Ever since I played classic titles such as Heavy Rain and Fahrenheit/Indigo Prophecy, I have learned to trust that when Quantic Dream releases a game, it’s gonna be good, so I have been looking forward to Under the Waves since it was first announced. Fellow French studio Parallel Studio is actually the developer of this game, with Quantic Dream handling the publishing, but with the latter’s reputation for crafting extraordinary narratives complemented by top-notch production values, my expectations for this title were sky-high. Thankfully, I wasn’t disappointed. Together with the Surfrider Foundation, a non-profit organisation devoted to safeguarding the world’s oceans, waves, and beaches, the team have managed to create a beautiful and poignant narrative, touching upon heavy themes like grief, guilt and loss, all while serving as a love letter to the ocean itself. The story leaves a bit to be desired at times, and the gameplay can get slightly repetitive on occasion, but for the most part I found myself fully immersed in its depths for hours on end, delving deeper into the abyss of not only the vast ocean, but the human mind.
Set in a futuristic 1979, we meet Stanley Moray, an offshore operator / diver, just as he descends into the sea on a one-man mission to oversee the operations of UniTrench, a big oil-drilling company. This isn’t just a routine job for Stan though, who is doing everything he can to escape the tragic reality of his own life. Some years earlier, he lost his young daughter, Pearl, and although he is still together with Emma, Pearl’s mother, he can’t get over the loss of his little girl. Hoping that he will be able to find peace by being on his own at the bottom of the ocean for a couple of weeks, he attacks the task head-on, only able to communicate with the surface through Tim, his work coordinator, and a less-than-trustworthy radio connection with Emma.
Stan is supposed to do routine maintenance and repairs on the underwater oil rigs, and for the first couple of days this goes according to plan. From the Life Module where he lives, he gets his missions and tasks from Tim every morning, and usually gets called out to check for leaks, remove algae and do minor repairs. To aid him with navigating the ocean floor, Stan has a little submersible called Moon, which enables him to more quickly and safely traverse longer distances, although he can also get out and swim around when needed.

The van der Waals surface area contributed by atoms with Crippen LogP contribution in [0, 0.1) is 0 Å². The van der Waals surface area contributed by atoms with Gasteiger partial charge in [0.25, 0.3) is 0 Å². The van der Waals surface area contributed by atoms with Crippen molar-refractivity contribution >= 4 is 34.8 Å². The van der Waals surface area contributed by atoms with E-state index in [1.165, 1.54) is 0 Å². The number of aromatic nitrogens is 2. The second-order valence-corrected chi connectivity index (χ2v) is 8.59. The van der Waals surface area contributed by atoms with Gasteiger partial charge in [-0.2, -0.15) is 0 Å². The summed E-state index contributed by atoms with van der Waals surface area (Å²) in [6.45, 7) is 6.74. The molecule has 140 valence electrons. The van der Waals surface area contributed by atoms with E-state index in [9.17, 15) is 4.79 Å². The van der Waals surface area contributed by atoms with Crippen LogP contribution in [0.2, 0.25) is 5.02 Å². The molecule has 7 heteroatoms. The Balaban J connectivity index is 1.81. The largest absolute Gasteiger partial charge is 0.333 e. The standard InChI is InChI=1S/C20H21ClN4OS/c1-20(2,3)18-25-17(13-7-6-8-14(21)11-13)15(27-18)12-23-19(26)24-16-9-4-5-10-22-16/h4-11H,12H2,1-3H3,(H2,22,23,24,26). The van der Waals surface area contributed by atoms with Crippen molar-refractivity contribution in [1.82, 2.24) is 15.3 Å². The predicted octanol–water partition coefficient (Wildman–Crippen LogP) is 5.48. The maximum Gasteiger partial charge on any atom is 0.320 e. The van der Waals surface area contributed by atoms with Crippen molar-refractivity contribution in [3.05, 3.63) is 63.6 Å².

Serving as more than just transportation, Moon becomes a character of its own, and together they explore the vast ocean surrounding them in between the required tasks at hand. Every time Stan climbs into Moon after being out swimming, he makes a loving comment as if to an old and dear friend, and the little yellow mini-sub is always nearby, marked on the map should you lose track of it. You do need to keep an eye on both Moon’s fuel level and hull integrity; should Moon become too damaged, Stan will die. This can also happen when you’re out swimming if you forget to pay attention to your oxygen level. You can turn the game’s HUD on and off to better enjoy the view, but once you turn it off, it is easy to forget to check your air supply. One thing you can do to prevent this from happening is collecting or crafting oxygen sticks, repair kits and fuel tanks. Scattered across the ocean floor, you pick up and learn crafting recipes, and by gathering trash such as plastic and metal, you can create lots of stuff, such as upgrades for Moon, helpful items and even some decorations for the Life Module.